Our country is poised to get a brand new administration at the beginning of the year, and with it may come sweeping changes – many of them may be bad for undocumented immigrants. But are undocumented immigrants really responsible for lower wages and in effect taking jobs away from natural born citizens? The focus of this blog will be to take a look at the myths and facts about undocumented immigrants and the economy.

Myth 1: Do Undocumented Immigrants Really Lower Wages and Steal U.S. Jobs?

happy Mexican family with kids riding on parent's shoulders
happy Mexican family with kids riding on parent's shoulders

Fact: There’s a bit of truth to this claim in select regions of the U.S., such as agricultural and fruit growing hubs, and certain amount of landscape and construction industry work. But, when you look at the quality of jobs and applicants, we can say with near certainty that most of those positions are for low-skilled workers that would mainly go to high school dropouts. So, that’s who we’d have competing for these types of jobs, basically.

The starting wage for high school dropouts has basically dropped approximately 6 percent, according to a 2013 report by Harvard economist Georges J. Borjas.1

Myth 2: Does Immigration Help Improve the U.S. Economy?

Fact: On the flipside, economist Borjas noted that the average U.S. citizen’s wealth has increased by a net of 1 percent as a result of undocumented immigrants coming to work in America.

“While a small percentage of native-born Americans may be harmed by immigration, vastly more Americans benefit from the contributions that immigrants make to our economy, including lower consumer prices,” stated a 2006 letter addressed to President George Bush signed by nearly 500 economists, including five Nobel laureate recipients.

Here are some ways economists say migrants help the U.S. economy, according to the Organization for Economic Co-operation and Development (OECD):

  • Migrants accounted for a 47% market increase in the U.S. from 1994 to 2014, and 70% in Europe over the past ten years.
  • Migrants give more in taxes and social contributions than they receive in benefits.
  • Migration boosts the working-age population and contribute to the to human capital development of receiving countries.

Myth 3: Migrant Workers Fill Jobs No One Else Would Do?

Fact: Many industries benefit from undocumented workers, so there’s definitely some truth to this adage. For example, migrants make up approximately half of all crop-related jobs in the U.S., according to the Department of Agriculture.

A mass deportation would significantly harm our agricultural output and have a negative impact on the price of vegetables and fruit. Likewise, the construction and landscape industries would see similar worker shortages and economic impacts.

Myth 4: The U.S. Couldn’t Afford the Mass Deportation of Millions of Immigrants

Fact: A mass deportation of undocumented immigrants in this country would cost an estimated $400 billion, which would in turn lower the gross domestic product (GDP) in this country by $1 trillion, according to economic, free-market think tank group American Action Forum. Suffice it to say, this would negatively add to the already stifling national deficit. Borjas has also estimated that the net wealth of American citizens has increased by $50 billion as a result of immigrants in the workplace. This surplus is thought to offset the projected loss of $50 billion if they weren’t paying into our system.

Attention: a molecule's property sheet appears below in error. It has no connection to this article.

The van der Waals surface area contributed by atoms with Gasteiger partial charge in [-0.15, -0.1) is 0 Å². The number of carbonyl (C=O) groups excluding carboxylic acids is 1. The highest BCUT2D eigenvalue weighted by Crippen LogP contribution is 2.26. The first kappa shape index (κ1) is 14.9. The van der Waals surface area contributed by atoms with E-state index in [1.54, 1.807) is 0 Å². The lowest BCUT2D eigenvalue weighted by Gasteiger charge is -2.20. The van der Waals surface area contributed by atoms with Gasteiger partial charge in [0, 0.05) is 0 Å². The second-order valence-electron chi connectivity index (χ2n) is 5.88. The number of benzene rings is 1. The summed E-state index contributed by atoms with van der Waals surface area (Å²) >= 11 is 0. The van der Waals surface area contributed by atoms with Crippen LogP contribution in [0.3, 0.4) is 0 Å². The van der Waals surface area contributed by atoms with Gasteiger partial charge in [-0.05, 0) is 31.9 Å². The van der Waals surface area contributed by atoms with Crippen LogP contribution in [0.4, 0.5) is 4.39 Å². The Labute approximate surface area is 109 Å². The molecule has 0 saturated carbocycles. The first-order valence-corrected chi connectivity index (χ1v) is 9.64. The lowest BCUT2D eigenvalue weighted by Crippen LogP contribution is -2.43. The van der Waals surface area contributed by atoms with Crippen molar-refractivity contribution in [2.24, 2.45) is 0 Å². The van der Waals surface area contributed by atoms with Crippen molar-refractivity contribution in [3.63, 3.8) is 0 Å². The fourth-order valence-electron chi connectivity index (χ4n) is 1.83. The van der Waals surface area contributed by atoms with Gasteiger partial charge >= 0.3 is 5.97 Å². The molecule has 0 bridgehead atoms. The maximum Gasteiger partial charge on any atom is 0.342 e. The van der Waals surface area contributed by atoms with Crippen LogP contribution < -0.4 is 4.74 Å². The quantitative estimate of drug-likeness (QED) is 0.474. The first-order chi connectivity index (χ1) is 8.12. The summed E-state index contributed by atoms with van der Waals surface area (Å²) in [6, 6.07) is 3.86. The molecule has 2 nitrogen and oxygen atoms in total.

Myth 5: Immigration Doesn’t Work Effectively

Fact: Aside from the rare occasion of terrorism or a death caused by an undocumented immigrant, American overly focus on the negative aspects of immigration without giving much thanks to the benefits they provide our country. One instance of this is when industries hire immigrants they pay in taxes that to a large extent gets used by those U.S. workers who have lost out to migrants. Immigrants also bring social gains for our society with respect to new forms of ingenuity as well as cultural gains in the form of art, music, and diversity.

Contact a Los Angeles Immigration Lawyer at the Hanlon Law Group, P.C.

Do you or someone you know need help with deportation defense or immigration status? If so, turn to a knowledgeable Los Angeles Immigration Lawyer at the Hanlon Law Group, P.C. For more than 15 years, our lawyers have been strong advocates for those foreign nationals and refugees wanting to come live and work in America. We have a strong and successful record of representing clients in all types of immigration cases, everything from basic immigration applications and work visas to complicated federal court deportation matters.

To set up a meeting to discuss your immigration matter, call today at (626) 684-3712 or (866) 227-5527 or by emailing using the form on the right-hand side of the screen. From our office in Pasadena, we represent individuals throughout the Los Angeles area as well as throughout the state of California.


1“Does Immigration Help the Economy? Five Facts About Undocumented Workers in The US” published in the International Business Times, November 16, 2016.